Outback Bowl coaches resist speed vs. power stereotypes
Friday, December 31st 2004, 2:16 pm
News On 6
TAMPA, Fla. (AP) Forget the stereotypes, say Mark Richt and Barry Alvarez. Southeastern Conference football is more than a test of speed, and the Big Ten is about more than pure power.
In Saturday's Outback Bowl, the coaches say the speed vs. power billing is too simplistic.
``It's not just the fast guys against the slow guys,'' Wisconsin's Alvarez said Friday.
Seven years ago, when Wisconsin team fell to Georgia 33-6 in the Outback Bowl, the tags may have been a better fit. Wisconsin attacked straight ahead with massive running back Ron Dayne while Georgia went for the big plays with the speed of Robert Edwards and Hines Ward.
But this year, the Badgers have added speed, making Richt nostalgic for the good old days of the plodding, powerful Big Ten style.
``I was hoping it would be true when I looked at the film, but that's not the case,'' Richt said. ``Wisconsin runs very well and they're still as physical as they've always been. Hopefully we're a little more physical than people want to admit the Southeastern Conference is when they say we're all about speed.''
Instead, No. 8 Georgia and No. 16 Wisconsin bring more similarities than contrasts to the game:
_Each finished the regular season 9-2 and reached the top five of the Top 25 earlier in the season. Georgia was No. 3 on Oct. 3 and Wisconsin was No. 4 on Nov. 7 before losing its last two games.
_Wisconsin, with Erasmus James, and Georgia, with David Pollack, feature two of the nation's top defensive ends. James was the Big Ten defensive player of the year and a finalist for the Lombardi, Bednarik and Hendricks awards won by Pollack, the SEC's defensive player of the year.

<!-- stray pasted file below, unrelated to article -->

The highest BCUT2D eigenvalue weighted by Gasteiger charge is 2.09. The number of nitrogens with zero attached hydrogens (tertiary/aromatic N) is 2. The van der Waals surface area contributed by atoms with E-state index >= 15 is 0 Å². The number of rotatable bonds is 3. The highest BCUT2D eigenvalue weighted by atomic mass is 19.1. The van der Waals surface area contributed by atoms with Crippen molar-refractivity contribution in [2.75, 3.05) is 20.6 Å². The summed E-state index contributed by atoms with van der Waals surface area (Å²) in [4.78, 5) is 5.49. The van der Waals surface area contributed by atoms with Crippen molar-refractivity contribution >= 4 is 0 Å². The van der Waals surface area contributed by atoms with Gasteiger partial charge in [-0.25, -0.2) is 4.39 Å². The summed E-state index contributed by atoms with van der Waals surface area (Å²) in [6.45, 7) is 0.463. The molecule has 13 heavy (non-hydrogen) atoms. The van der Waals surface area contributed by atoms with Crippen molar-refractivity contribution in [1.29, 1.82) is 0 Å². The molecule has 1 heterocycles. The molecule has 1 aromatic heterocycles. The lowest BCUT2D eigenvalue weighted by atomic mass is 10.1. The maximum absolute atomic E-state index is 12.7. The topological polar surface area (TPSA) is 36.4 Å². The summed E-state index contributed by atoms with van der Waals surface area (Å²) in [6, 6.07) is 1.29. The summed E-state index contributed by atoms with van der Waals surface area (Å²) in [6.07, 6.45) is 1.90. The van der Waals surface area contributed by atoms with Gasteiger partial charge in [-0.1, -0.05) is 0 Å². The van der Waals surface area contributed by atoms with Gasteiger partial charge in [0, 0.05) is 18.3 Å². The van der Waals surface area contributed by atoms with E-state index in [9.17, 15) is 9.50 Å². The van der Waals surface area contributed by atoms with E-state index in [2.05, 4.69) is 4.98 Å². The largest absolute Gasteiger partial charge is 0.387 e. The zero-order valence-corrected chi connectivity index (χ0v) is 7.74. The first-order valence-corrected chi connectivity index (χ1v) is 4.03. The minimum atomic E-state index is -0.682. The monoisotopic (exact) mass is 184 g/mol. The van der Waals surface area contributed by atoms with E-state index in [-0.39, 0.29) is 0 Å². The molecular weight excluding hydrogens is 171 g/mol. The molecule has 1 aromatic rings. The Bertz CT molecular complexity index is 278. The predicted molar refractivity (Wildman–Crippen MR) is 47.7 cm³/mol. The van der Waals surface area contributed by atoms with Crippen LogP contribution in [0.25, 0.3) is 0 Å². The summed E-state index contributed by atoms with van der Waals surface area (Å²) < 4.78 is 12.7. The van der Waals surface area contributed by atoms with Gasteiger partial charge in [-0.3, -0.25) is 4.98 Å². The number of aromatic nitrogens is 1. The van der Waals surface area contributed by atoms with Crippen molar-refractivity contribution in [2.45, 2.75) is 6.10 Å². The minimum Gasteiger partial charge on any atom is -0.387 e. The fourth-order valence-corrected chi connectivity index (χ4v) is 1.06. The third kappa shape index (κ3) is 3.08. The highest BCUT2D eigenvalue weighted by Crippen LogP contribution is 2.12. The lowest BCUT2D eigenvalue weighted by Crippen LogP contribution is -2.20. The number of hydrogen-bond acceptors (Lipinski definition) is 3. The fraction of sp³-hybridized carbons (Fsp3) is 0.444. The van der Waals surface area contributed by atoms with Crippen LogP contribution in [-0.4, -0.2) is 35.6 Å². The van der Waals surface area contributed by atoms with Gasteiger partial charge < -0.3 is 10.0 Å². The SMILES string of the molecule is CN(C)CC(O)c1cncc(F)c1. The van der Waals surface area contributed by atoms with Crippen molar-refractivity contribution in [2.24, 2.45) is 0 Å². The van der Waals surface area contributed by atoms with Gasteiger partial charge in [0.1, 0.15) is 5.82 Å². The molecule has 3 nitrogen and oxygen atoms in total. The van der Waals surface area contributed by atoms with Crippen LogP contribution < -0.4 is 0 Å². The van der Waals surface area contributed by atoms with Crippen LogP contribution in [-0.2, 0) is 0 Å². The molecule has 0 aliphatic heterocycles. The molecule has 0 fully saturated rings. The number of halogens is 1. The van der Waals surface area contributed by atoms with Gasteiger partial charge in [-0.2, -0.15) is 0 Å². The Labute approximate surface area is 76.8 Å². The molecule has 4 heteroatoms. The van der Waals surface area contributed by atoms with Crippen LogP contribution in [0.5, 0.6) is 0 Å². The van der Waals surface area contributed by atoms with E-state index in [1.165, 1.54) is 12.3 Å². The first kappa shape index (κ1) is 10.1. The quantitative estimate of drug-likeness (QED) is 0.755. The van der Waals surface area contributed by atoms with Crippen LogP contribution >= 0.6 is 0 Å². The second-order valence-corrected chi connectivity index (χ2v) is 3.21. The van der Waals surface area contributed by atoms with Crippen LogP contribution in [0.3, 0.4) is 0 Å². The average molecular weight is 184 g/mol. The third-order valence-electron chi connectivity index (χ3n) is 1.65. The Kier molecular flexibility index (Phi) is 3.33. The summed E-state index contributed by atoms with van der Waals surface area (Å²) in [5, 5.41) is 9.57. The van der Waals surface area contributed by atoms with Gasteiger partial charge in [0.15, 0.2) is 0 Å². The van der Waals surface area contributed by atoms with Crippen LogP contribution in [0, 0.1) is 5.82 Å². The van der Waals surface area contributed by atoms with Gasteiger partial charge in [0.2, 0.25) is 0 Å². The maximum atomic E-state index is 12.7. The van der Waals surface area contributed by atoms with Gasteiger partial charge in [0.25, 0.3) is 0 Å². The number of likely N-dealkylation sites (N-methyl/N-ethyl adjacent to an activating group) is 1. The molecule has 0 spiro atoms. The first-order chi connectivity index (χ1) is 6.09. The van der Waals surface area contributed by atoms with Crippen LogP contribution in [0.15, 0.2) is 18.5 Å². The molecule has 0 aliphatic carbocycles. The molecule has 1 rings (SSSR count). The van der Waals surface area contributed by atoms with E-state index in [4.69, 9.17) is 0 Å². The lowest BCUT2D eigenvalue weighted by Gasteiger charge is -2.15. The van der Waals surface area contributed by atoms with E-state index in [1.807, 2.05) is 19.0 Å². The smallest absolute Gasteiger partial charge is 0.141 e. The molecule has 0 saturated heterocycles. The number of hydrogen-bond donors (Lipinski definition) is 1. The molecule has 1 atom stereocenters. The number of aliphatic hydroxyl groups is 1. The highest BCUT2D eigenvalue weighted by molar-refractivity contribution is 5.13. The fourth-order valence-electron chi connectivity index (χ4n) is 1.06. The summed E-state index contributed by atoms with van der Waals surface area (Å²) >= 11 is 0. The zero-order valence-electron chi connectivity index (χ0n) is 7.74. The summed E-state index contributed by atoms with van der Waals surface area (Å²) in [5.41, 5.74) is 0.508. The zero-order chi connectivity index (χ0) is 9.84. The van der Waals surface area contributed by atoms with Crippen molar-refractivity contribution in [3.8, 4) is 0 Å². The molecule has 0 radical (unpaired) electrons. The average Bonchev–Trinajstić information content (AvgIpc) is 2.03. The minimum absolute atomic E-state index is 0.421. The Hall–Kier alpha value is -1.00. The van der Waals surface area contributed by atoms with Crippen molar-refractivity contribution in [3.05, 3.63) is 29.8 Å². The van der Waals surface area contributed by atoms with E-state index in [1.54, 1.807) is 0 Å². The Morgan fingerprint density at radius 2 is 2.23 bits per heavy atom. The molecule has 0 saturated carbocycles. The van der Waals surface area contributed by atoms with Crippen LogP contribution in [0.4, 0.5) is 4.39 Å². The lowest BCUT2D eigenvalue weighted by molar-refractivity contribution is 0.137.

_Each team ranks among the top 15 in scoring defense and total defense.
_While Wisconsin had top tailback Anthony Davis miss four games with injuries, Georgia running back Danny Ware has struggled with a long list of physical problems. Ware, a freshman who started eight games, will play with a cast on his broken right hand while sharing time with Thomas Brown, another freshman who will make only his third start.
With Davis, who trails only Dayne on the school's all-time rushing list, Wisconsin averages 25.4 points per game. Without the senior, the Badgers scored only 12.5 points per game.
Davis, who broke a bone around his eye and later injured his thigh, will start Saturday. Without Davis, Wisconsin rushed for only 41 yards in a 30-7 loss to Iowa to end the regular season.
``He's as good as any back we've seen in our league,'' Richt said. ``If he was healthy his entire career, who knows what kind of records he would have broken.''
Alvarez is 7-2 in bowl games at Wisconsin. Both losses came to SEC teams, including a 28-14 loss to Auburn in last season's Music City Bowl. Overall, Wisconsin is 0-4 against the SEC in bowl games.
Alvarez seemed to tire of questions this week about the perceived speed advantage enjoyed by Georgia and SEC teams, though he said Georgia probably has more speed on defense than any team Wisconsin has faced.
``They are very athletic,'' Alvarez said. ``Defensively, they can overcome mistakes. Most good defenses can. They have a lot of erasers on that team. They're physical up front. The safeties are physical. Overall, I don't know if we've seen anybody who can run like that.''
Alvarez said his defense should match the speed of Georgia's receivers and backs.
``Our guys run pretty well, too,'' Alvarez said. ``Speed will not be a factor with our linebackers. Our linebackers can run.''
Wisconsin will be trying for its fourth 10-win season _ all under Alvarez. Georgia is looking for its third straight 10-win season and top-10 finish.
Georgia senior quarterback David Greene is 41-10, setting a Division I-A record for wins by a quarterback while starting every game in Richt's four years.
Asked if Greene will be the best quarterback his team has faced this year, Alvarez joked ``He will be the best one we've seen in 2005, for sure.''